The warm waters of the Red Sea offer a large variety of fish and coral reefs. Hurghada is one of the top diving destinations in the world. For those who wish to explore the underwater life without getting wet, tours in glass-bottomed boat are available.
Hurghada is a town for holidaymakers, with a reputation for a vibrant nightlife. Restaurants, bars and clubs cater for all tastes.
Marsa Alam is a fishing village some 300 kilometres south of Hurghada. Like Hurghada already did, Marsa Alam is developing into another popular Red Sea resort. The recent opening of Marsa Alam International Airport has greatly improved accessibility to this relatively remote town.
Travelling on the Nile
The purpose-built cruise ships are floating hotels, equipped with facilities similar to land-based hotels. Virtually anything is available, depending on the size of your purse. Rooms can be of any size, ranging from small cabins to luxurious lounges and suites. Other amenities on offer are swimming pools, hot tubs, exercise rooms and nightclubs.
Cruising the Nile is a very relaxing way of experiencing Egypt. As the cruise ships call at locations along the river, there are opportunities to visit a wider variety of antiquities along the banks of the Nile.
Nile cruises also give the tourist the opportunity to get some impressions of rural life in Egypt, which has changed little over the ages.
There is a plethora of operators offering Nile cruises. Cruises generally take three, four, five or seven nights. Most short cruises are operated between Luxor and Aswan. There are longer cruises going between Cairo and Aswan.
Those looking for more modest modes of travel can board a Felucca, the traditional Nile sailboat. Felucca trips are short, taking a couple of hours, but longer trips on larger vessels are available. Conditions onboard feluccas are primitive — passengers sleep under the stars on open deck.
Along the Nile
Luxor, called Thebes in ancient times, is one of the main tourist destinations of Egypt. Often called “the world’s greatest open-air museum”, this city draws thousands of tourists to its attractions every day. Luxor itself is a tourist town with hotels, restaurants and souvenir shops. There is also a traditional market.
Luxor attractions on the east bank of the Nile:
The Karnak Temple
The Karnak Temple covers a huge area of approximately 400 square metres. It is the largest ancient religious site in the world. The temple actually consists of three main temples, smaller enclosed temples, and several outer temples located about three kilometers north of Luxor. Construction work on the temple of Karnak began in the 16th century BC.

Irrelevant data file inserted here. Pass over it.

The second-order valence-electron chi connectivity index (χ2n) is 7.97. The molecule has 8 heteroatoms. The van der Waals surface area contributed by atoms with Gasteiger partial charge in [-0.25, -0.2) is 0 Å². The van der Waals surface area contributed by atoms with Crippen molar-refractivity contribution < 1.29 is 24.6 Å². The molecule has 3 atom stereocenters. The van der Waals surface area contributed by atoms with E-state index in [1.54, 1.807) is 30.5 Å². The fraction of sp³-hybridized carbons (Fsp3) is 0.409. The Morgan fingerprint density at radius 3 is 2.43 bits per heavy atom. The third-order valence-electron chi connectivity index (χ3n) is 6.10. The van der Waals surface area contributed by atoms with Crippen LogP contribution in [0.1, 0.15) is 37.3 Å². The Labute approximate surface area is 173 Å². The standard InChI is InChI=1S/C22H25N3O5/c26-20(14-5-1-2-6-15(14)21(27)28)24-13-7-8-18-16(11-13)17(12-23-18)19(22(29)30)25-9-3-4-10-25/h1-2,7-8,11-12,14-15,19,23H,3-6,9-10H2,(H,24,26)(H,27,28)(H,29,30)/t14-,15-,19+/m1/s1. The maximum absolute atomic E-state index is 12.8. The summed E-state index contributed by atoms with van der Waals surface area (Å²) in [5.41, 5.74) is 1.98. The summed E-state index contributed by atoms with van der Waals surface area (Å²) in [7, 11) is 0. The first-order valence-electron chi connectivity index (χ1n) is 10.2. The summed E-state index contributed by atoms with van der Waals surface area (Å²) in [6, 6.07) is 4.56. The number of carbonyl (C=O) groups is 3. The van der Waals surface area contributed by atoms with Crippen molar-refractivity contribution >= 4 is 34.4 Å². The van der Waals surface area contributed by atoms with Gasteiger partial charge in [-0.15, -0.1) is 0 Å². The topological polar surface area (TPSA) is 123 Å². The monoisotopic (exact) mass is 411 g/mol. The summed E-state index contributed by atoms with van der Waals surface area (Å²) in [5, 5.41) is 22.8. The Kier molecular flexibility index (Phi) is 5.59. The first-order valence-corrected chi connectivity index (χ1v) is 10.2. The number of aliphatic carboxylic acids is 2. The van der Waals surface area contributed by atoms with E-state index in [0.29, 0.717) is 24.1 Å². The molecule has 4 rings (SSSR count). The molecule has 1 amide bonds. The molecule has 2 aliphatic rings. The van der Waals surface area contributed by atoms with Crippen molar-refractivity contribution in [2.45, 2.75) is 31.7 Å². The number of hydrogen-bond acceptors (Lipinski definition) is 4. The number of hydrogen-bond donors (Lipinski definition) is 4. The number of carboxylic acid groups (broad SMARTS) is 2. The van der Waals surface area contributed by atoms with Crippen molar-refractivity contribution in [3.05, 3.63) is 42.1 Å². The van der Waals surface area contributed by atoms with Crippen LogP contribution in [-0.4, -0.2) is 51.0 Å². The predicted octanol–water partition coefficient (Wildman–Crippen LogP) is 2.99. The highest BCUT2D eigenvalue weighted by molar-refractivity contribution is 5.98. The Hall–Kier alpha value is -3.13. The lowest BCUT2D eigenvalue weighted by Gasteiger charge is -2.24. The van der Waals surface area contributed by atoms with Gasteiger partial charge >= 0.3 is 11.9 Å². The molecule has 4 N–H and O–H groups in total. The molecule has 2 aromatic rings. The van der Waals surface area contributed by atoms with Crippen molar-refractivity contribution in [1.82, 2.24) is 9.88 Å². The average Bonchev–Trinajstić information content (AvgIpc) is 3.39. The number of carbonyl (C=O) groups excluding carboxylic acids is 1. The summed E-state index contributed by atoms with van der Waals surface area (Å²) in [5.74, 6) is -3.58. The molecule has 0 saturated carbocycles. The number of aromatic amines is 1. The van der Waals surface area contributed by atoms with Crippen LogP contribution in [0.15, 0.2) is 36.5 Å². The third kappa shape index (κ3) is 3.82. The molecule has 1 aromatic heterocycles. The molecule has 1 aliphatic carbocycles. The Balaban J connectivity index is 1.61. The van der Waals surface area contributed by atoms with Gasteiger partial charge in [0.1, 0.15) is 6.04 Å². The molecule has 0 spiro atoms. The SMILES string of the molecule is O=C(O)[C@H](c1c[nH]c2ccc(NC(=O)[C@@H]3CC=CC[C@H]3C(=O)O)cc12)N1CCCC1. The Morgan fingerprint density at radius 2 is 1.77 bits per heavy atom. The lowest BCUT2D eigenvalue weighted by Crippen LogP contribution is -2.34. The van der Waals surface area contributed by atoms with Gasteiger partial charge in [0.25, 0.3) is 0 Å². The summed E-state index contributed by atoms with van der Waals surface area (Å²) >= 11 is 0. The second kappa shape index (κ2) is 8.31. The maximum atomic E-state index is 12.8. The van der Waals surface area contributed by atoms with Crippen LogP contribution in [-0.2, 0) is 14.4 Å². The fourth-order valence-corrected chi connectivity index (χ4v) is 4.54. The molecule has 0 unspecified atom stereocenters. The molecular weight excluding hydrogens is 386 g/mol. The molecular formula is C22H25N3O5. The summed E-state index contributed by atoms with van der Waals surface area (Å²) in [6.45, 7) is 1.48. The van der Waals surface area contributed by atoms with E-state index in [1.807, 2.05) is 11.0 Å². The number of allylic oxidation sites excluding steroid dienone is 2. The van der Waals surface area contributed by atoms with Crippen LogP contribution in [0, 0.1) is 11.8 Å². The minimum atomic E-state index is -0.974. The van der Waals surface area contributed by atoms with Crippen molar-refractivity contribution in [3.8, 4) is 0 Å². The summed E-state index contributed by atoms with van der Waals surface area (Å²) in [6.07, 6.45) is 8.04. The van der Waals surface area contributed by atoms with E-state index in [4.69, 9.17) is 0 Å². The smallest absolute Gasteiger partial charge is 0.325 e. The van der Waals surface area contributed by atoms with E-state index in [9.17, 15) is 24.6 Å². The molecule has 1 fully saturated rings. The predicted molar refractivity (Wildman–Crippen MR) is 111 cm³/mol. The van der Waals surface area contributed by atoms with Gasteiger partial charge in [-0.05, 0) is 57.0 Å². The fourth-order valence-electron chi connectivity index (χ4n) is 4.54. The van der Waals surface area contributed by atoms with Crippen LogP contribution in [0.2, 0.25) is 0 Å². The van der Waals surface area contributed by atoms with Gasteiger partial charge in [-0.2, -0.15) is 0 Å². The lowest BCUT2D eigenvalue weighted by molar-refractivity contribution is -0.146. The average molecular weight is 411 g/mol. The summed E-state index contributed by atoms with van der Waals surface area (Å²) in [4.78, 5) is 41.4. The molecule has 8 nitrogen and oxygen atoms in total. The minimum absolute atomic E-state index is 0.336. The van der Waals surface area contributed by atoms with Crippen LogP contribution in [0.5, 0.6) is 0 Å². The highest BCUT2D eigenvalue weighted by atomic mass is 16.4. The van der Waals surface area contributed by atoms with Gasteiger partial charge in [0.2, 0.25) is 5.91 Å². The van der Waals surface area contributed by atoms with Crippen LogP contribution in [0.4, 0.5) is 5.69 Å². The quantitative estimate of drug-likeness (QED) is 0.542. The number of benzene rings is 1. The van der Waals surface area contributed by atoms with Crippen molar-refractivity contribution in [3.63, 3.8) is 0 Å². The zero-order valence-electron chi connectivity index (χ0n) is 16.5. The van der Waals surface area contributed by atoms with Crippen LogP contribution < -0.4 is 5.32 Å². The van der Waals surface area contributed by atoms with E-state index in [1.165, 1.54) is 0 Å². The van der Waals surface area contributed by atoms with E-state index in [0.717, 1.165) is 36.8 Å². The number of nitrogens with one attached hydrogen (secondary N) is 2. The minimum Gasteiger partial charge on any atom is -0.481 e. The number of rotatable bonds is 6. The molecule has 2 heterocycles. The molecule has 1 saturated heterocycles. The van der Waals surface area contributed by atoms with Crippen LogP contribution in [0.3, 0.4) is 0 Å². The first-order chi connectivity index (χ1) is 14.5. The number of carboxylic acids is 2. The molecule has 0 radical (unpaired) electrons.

Karnak’s ancient name was Ipet-sut, meaning "The Most Venerated of Places". The most impressive of the three temple enclosures is the Precinct of Amon-Re. This used to be the main place of worship. Amon-Re was the main god of Thebes. This is the only area open to the public. The Great Hypostyle Hall is 6000 square metres and filled with gigantic stone pillars.
The other two main temples are the Precinct of Montu, and the Precinct of Mut, the wife of Amon-Re. Both these temples are much smaller than the Precinct of Amon-Re.
The Luxor Temple
This temple is situated in the centre of Luxor. In ancient times, there used to be an avenue of sphinxes linking the Luxor temple with Karnak. Today, only the two ends of the avenue remain, and the sphinxes have been badly eroded. The Luxor temple was dedicated to the Theban triad of Gods; Amon, his wife Mut, and their son Khonsu. Construction work on the temple began in the 14th century BC. A major expansion of the temple took place during the reign of Ramses II, some 100 years later.
The Luxor Museum & The Mummification Museum
A pleasant walk north along the Corniche brings you to the Luxor Museum where a small interesting collection of relics from the Theban Temples and Necropolis can be viewed. This modern museum houses a number of interesting antiquities, including items from the tomb of Tutankhamon. There is also a reassembled wall of painted sandstone blocks, originally from a wall in the dismantled temple built for Amenhotep IV, at Karnak.
The recently opened Mummification Museum has exhibits of human, reptile and bird mummies, as well as explanations of how they are made.
Luxor attractions on the west bank of the Nile:
The Valley of the Kings
The Valley of the Kings is one of several sites of the Theban Necropolis. The tombs in the Valley of the Kings were built for the Pharaohs and powerful nobles of the New Kingdom and the 18th through 20th dynasties. The area actually consists of two valleys; the East and the West Valleys.
This impressive structure is the mortuary temple of Queen Hatshepsut of the 18th dynasty. This elegant terraced temple has been cut out of the rock, and blends naturally with its natural environment. The temple was first excavated in 1891, and has since gone through successful restorations.
The temple consists of a series of terraces whose supporting walls are concealed by long colonnades. In the centre, monumental access ramps lead up to the terraces. On the second terrace, a third portico opens to a peristyle courtyard leading to the Sanctuary of Amon.
The Tombs of the Nobles
This site contains some 400 tombs of noblemen.
The Ramesseum (Temple of Ramses II)
This is the mortuary temple of Ramses II.